Google has taken to its official Twitter page to let fans of Audiobooks know that those can now be found via a Google search. An accompanying image shows what looks to be a typical search for a book performed in the dedicated Google app. There, the new feature is found easily enough via the apps contextually derived search result cards. On the card that returns from a search for a book, it resides behind a quick tap on the "get book" tab. That will list a number of services and apps that can be used to obtain the book. A second tap on the "Audiobooks" suggestion eliminates results that don't include an audiobook version of the searched literary item, leaving only those that do support or offer the desired audiobook.
Unfortunately, with consideration for reports from early November, this new feature doesn't immediately seem to be linked to any kind of update to the Google Play Store which would include Audiobook formatted content for that market. That doesn't mean this feature hasn't been incorporated in preparation for that eventuality since the Play Store is listed in the responses in the image Google included with its tweet. However, current searches where the Audiobooks option is selected remove the Play Store from the resulting markets or services through which they can be bought. So, for now, it doesn't look like Google is ready to add audiobooks to its own content store. However, this does all add up to a convenient way for users to find their favorite stories in audio format with a more inclusive search.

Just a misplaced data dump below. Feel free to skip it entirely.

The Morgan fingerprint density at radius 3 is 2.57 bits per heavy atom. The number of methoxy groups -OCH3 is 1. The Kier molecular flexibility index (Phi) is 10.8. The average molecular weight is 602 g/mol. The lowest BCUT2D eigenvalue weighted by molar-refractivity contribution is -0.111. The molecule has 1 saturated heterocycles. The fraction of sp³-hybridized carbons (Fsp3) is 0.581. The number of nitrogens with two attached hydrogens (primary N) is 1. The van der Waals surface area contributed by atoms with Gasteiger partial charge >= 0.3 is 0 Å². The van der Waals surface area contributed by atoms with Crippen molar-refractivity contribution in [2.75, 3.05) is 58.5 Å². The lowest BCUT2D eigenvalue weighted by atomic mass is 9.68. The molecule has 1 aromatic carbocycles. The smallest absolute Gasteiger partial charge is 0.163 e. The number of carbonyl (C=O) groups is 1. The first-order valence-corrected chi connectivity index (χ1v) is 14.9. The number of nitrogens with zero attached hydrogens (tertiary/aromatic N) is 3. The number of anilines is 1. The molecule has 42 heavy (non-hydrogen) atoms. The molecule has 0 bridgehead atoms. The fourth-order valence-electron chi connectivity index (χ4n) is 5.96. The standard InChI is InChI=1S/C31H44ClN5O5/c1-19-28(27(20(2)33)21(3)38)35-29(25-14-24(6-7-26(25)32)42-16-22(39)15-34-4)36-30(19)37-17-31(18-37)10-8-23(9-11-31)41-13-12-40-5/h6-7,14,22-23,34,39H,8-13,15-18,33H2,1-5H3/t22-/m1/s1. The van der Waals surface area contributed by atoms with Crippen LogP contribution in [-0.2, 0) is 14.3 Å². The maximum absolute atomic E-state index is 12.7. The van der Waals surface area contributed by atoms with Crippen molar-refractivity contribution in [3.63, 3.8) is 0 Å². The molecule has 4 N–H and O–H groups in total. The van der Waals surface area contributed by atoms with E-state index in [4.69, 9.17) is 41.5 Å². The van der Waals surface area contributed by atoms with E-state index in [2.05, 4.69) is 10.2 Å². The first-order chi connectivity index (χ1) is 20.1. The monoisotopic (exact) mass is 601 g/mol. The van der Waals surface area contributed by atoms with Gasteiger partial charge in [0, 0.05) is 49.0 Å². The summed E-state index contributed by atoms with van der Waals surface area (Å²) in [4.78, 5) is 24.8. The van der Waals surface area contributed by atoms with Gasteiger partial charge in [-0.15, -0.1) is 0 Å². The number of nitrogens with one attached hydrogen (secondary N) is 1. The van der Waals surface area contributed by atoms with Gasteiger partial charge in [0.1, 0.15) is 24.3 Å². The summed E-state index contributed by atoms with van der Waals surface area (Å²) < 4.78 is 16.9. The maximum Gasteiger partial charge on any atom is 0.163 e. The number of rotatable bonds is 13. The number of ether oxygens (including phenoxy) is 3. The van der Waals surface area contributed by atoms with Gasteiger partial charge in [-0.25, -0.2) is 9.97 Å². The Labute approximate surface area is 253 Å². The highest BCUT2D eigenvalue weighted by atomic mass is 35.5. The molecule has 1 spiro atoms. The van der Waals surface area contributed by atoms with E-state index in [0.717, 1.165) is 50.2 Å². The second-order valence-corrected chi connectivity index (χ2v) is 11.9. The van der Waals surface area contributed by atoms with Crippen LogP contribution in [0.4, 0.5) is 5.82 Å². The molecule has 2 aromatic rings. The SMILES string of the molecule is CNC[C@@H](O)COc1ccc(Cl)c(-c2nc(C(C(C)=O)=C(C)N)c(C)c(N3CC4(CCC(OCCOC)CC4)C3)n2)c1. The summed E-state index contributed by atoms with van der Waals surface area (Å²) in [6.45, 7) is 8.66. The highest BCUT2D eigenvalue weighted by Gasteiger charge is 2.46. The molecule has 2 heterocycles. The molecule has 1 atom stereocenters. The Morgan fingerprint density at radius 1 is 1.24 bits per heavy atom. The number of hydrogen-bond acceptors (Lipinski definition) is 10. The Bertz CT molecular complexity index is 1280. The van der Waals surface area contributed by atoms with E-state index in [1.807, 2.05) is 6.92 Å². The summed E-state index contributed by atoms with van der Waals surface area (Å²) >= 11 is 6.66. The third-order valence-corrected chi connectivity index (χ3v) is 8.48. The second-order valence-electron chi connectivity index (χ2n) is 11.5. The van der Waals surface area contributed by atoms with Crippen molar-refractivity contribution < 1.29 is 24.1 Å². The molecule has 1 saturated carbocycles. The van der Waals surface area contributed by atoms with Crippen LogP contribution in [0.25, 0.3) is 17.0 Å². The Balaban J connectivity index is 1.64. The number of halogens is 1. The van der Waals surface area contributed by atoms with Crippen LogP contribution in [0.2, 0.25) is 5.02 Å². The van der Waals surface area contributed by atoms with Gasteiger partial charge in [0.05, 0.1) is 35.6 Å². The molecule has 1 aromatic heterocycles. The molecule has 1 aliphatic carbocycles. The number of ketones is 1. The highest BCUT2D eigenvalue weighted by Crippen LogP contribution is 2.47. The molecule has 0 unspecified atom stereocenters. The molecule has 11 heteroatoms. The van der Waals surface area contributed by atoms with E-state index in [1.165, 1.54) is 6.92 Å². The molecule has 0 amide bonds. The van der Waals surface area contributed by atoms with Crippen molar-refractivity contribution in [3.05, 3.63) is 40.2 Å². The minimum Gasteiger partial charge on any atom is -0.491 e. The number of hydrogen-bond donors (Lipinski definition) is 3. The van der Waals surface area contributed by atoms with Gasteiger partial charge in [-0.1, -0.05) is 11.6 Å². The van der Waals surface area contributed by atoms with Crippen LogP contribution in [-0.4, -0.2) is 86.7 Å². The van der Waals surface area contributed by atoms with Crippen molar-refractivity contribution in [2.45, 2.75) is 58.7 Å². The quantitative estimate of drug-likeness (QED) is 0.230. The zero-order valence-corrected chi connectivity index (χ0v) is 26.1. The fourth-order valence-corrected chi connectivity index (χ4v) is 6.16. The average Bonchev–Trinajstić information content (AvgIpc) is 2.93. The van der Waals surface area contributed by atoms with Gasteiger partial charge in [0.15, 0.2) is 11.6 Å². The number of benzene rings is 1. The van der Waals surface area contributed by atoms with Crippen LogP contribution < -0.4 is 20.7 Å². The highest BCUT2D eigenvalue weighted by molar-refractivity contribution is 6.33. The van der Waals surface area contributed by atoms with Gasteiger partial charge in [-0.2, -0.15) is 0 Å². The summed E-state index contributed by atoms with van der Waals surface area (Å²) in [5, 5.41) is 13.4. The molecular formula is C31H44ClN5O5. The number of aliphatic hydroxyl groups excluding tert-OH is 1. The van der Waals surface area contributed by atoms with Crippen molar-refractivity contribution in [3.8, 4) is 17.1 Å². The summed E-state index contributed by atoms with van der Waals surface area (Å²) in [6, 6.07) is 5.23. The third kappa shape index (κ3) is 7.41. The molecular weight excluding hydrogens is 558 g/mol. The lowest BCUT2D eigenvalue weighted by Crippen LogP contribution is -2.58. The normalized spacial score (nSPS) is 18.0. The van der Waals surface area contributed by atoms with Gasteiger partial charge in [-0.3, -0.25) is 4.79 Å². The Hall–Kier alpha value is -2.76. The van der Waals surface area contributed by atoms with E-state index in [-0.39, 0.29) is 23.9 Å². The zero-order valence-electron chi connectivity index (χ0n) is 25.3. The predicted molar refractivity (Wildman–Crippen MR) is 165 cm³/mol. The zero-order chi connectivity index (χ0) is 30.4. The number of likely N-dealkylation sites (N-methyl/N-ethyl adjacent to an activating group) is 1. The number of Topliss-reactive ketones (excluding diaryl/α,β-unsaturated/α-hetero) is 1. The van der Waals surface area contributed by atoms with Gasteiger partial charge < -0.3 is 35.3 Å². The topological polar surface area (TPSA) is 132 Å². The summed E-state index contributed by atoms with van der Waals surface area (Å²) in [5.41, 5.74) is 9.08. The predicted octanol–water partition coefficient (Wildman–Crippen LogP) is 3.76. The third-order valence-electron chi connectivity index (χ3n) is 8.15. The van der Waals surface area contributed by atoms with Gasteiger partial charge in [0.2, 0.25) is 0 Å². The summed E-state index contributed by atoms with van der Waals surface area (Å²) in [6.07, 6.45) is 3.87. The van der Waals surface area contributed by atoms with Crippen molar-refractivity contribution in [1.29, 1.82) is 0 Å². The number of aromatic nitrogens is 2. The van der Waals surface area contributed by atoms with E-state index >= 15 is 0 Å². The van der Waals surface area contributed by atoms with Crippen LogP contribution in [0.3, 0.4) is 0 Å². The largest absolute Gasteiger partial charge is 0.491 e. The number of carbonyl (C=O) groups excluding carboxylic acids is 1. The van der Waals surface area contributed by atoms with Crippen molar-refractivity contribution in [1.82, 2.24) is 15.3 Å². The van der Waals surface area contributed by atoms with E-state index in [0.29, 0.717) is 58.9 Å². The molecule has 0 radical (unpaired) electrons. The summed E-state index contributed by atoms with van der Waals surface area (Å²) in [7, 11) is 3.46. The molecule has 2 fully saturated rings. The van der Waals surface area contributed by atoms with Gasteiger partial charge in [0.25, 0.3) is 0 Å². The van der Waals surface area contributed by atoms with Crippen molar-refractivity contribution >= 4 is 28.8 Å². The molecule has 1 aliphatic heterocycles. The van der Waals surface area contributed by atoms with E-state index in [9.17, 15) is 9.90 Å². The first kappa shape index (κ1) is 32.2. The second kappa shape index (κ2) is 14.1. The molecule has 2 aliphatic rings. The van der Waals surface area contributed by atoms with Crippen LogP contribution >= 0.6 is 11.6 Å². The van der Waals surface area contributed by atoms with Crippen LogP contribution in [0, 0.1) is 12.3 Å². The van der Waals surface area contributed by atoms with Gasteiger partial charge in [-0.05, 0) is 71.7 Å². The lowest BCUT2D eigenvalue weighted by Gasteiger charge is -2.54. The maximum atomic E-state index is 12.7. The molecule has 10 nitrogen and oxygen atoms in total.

In fact, more than anything else, this moderate tweak to Google's search functionality should make it easier to locate a given book without having to scroll through an inordinate number of pages. It also saves users, for the most part, from what can be a very stressful experience – namely, from having to navigate through any number of various applications or websites associated with audiobooks in search of their next title. That's good news for anybody who wants to save some time when preparing for a road trip, as Google's tweet suggests, or just in general.